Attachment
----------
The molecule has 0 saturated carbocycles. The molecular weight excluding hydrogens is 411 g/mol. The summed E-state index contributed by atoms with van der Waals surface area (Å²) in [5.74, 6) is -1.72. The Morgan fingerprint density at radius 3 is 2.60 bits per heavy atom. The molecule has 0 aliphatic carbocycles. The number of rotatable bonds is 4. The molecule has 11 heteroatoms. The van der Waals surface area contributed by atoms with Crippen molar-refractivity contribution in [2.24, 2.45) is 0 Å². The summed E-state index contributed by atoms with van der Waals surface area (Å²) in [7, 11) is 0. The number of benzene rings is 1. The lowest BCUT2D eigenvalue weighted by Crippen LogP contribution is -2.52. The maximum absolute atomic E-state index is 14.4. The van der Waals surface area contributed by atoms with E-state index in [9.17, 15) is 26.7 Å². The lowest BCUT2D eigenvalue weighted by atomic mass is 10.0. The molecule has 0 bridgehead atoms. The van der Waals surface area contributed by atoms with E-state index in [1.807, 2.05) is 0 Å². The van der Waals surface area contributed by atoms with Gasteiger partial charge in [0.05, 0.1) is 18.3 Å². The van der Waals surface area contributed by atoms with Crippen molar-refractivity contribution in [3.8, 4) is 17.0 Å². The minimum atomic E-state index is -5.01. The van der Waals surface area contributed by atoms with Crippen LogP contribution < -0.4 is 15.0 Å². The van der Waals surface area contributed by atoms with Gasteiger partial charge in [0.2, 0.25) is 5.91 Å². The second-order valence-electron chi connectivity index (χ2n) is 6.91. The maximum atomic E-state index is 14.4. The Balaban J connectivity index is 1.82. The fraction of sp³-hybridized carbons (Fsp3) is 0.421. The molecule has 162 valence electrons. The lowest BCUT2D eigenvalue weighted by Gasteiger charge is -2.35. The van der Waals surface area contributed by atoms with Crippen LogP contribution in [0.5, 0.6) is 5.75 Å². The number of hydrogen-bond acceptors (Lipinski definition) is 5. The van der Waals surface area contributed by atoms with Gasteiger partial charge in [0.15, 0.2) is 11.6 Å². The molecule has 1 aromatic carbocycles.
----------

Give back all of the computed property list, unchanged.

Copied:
The molecule has 0 saturated carbocycles. The molecular weight excluding hydrogens is 411 g/mol. The summed E-state index contributed by atoms with van der Waals surface area (Å²) in [5.74, 6) is -1.72. The Morgan fingerprint density at radius 3 is 2.60 bits per heavy atom. The molecule has 0 aliphatic carbocycles. The number of rotatable bonds is 4. The molecule has 11 heteroatoms. The van der Waals surface area contributed by atoms with Crippen molar-refractivity contribution in [2.24, 2.45) is 0 Å². The summed E-state index contributed by atoms with van der Waals surface area (Å²) in [7, 11) is 0. The number of benzene rings is 1. The lowest BCUT2D eigenvalue weighted by Crippen LogP contribution is -2.52. The maximum absolute atomic E-state index is 14.4. The van der Waals surface area contributed by atoms with E-state index in [9.17, 15) is 26.7 Å². The lowest BCUT2D eigenvalue weighted by atomic mass is 10.0. The molecule has 0 bridgehead atoms. The van der Waals surface area contributed by atoms with E-state index in [1.807, 2.05) is 0 Å². The van der Waals surface area contributed by atoms with Gasteiger partial charge in [0.05, 0.1) is 18.3 Å². The van der Waals surface area contributed by atoms with Crippen molar-refractivity contribution in [3.8, 4) is 17.0 Å². The minimum atomic E-state index is -5.01. The van der Waals surface area contributed by atoms with Crippen LogP contribution < -0.4 is 15.0 Å². The van der Waals surface area contributed by atoms with Gasteiger partial charge in [0.2, 0.25) is 5.91 Å². The second-order valence-electron chi connectivity index (χ2n) is 6.91. The maximum atomic E-state index is 14.4. The Balaban J connectivity index is 1.82. The fraction of sp³-hybridized carbons (Fsp3) is 0.421. The molecule has 162 valence electrons. The lowest BCUT2D eigenvalue weighted by Gasteiger charge is -2.35. The van der Waals surface area contributed by atoms with Crippen LogP contribution in [0.5, 0.6) is 5.75 Å². The number of hydrogen-bond acceptors (Lipinski definition) is 5. The van der Waals surface area contributed by atoms with Gasteiger partial charge in [0.15, 0.2) is 11.6 Å². The molecule has 1 aromatic carbocycles.